Art book publishing is in the doldrums, and if your book is “serious”, unless you get one of the university presses to publish it, it is likely to remain a virtual reality.
The exception to this rule is the exhibition catalogue, which has something of a captive market in the exhibition visitor, and whose costs conveniently get muddled into the vast expense of doing any exhibition.
Catalogues often contain the most advanced research on a subject, which is good; but they must also be fit for their purpose, which is to record and explain the exhibition to the public.
Yet exhibition catalogues rarely get reviewed, even by the specialist press (an exception this year was Richard Dorment’s scathing demolition in The Daily Telegraph of the Gainsborough catalogue produced by Tate Britain).
That is why The Art Newspaper and the insurance company, AXA Art, have set up a prize for the best exhibition catalogue produced in the previous year in the British Isles. While we will not condemn, we can at least reward what we consider to be best practice.
In 2002, the first year of this award, the judges thought The American Sublime, the catalogue of the exhibition of 19th-century landscape painting at Tate Britain, to be outstanding for the clarity of the writing, the comprehensive and original interpretation of the whole subject and the classic simplicity and fine printing of the book itself.
This year’s shortlist has now been chosen for the prizes, which are £5,000 to the winning institution, which must have originated the exhibition; a full page in The Art Newspaper for the runner up and a quarter page each to the next three finalists with which to publicise an exhibition or project.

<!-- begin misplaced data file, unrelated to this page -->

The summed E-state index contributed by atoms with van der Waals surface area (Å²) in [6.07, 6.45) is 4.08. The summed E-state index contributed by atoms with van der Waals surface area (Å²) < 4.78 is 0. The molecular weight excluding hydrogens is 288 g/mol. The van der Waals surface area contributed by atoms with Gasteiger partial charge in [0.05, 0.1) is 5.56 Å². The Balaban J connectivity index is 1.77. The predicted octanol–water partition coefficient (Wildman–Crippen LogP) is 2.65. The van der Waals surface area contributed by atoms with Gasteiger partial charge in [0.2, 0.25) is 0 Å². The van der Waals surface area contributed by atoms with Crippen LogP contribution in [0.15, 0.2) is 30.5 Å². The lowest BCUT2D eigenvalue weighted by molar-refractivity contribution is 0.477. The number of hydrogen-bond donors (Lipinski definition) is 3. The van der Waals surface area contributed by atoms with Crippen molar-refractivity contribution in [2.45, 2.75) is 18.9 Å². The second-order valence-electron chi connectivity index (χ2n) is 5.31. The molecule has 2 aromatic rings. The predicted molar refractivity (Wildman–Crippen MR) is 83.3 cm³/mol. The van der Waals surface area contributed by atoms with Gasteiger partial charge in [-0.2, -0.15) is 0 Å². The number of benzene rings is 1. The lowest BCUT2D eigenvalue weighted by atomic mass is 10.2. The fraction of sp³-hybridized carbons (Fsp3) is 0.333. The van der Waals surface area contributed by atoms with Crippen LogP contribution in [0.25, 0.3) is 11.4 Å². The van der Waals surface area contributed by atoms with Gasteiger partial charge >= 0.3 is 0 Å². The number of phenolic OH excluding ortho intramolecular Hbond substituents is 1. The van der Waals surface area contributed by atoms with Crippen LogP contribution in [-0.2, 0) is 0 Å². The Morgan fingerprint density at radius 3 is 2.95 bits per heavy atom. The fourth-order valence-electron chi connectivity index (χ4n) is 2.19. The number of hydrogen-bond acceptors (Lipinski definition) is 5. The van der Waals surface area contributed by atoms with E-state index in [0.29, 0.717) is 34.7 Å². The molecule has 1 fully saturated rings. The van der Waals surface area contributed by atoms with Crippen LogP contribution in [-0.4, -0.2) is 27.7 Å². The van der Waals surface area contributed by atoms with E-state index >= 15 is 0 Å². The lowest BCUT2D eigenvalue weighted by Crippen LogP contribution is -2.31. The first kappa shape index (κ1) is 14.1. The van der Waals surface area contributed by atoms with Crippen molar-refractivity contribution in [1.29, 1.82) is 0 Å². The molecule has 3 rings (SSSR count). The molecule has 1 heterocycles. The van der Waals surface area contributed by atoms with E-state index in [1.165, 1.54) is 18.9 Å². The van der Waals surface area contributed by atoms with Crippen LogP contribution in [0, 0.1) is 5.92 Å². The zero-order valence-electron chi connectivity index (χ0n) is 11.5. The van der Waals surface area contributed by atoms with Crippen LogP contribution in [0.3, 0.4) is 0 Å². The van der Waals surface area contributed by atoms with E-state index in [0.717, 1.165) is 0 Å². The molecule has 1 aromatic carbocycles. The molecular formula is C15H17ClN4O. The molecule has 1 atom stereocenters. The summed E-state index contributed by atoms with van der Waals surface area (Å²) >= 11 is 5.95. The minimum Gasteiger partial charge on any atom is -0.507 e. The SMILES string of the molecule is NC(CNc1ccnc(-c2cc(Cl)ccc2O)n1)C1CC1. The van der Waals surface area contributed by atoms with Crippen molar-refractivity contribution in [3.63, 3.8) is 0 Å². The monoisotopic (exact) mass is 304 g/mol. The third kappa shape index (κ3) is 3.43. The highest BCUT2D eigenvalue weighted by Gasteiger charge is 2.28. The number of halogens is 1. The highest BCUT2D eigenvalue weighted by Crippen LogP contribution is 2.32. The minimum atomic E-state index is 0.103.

The winners will be announced by Lord Rothschild at a reception in the Courtauld Gallery on 14 October.
The judges are Charles Saumarez-Smith, director of the National Gallery, Richard Calvocoressi, director of the Scottish National Gallery of Modern Art, Giles Waterfield, former director of the Dulwich Picture Gallery, curator and novelist, Felipe Fernandez-Armesto, Professor of History at Queen Mary University of London, Razia Iqbal, broadcaster and journalist, Anna Somers Cocks, former editor of The Art Newspaper and editorial director general of Umberto Allemandi e C. Publishing, and Clare Pardy of the insurance company, AXA Art.
The shortlisted catalogues and their institutions
British Museum, London Albrecht Dürer and his legacy; Dulwich Picture Gallery, London Arthur Rackham; Dulwich Picture Gallery John Piper in the 1930s; Fan Museum, London A fanfare for the Sun King; Henry Moore Institute, Leeds Wonder; Hunterian Art Gallery, Glasgow Whistler: beauty and the butterfly/copper into gold; Iniva Fault lines: contemporary African Art and shifting landscapes; National Gallery of Ireland, Dublin Jules Breton: painter of peasant life; National Gallery, London Art in the making: underdrawing in Renaissance paintings; National Gallery, London Ron Mueck: making sculpture at the National Gallery; National Maritime Museum, London Elizabeth; National Museum and Galleries of Wales, Cardiff Thomas Jones (1742-1803): an artist rediscovered; National Trust Turner at Petworth; New Art Gallery, Walsall Copper jubilee: Gavin Turk; Norwich Castle Museum & Art Gallery Flower power: the meaning of flowers in art; Photographers' Gallery, London Reality check; Royal Academy, London Ernst Ludwig Kirchner: the Dresden and Berlin years; Royal Collection Leonardo da Vinci: the divine and the grotesque; Serpentine Gallery, London John Currin; Sir John Soane's Museum, London John Flaxman 1755-1826: master of the purest line; Tate Liverpool Paul Nash: Modern artist, ancient landscape; Tate Liverpool Shopping: a century of art and consumer culture; Tate Britain Constable to Delacroix: British art and the French Romantics 1820-40; Victoria & Albert Museum, London Art Deco 1910-39; Whitechapel Art Gallery, London Rodney Graham; Wordsworth Trust, Grasmere The unfortunate tourist of Helvellyn and his faithful dog.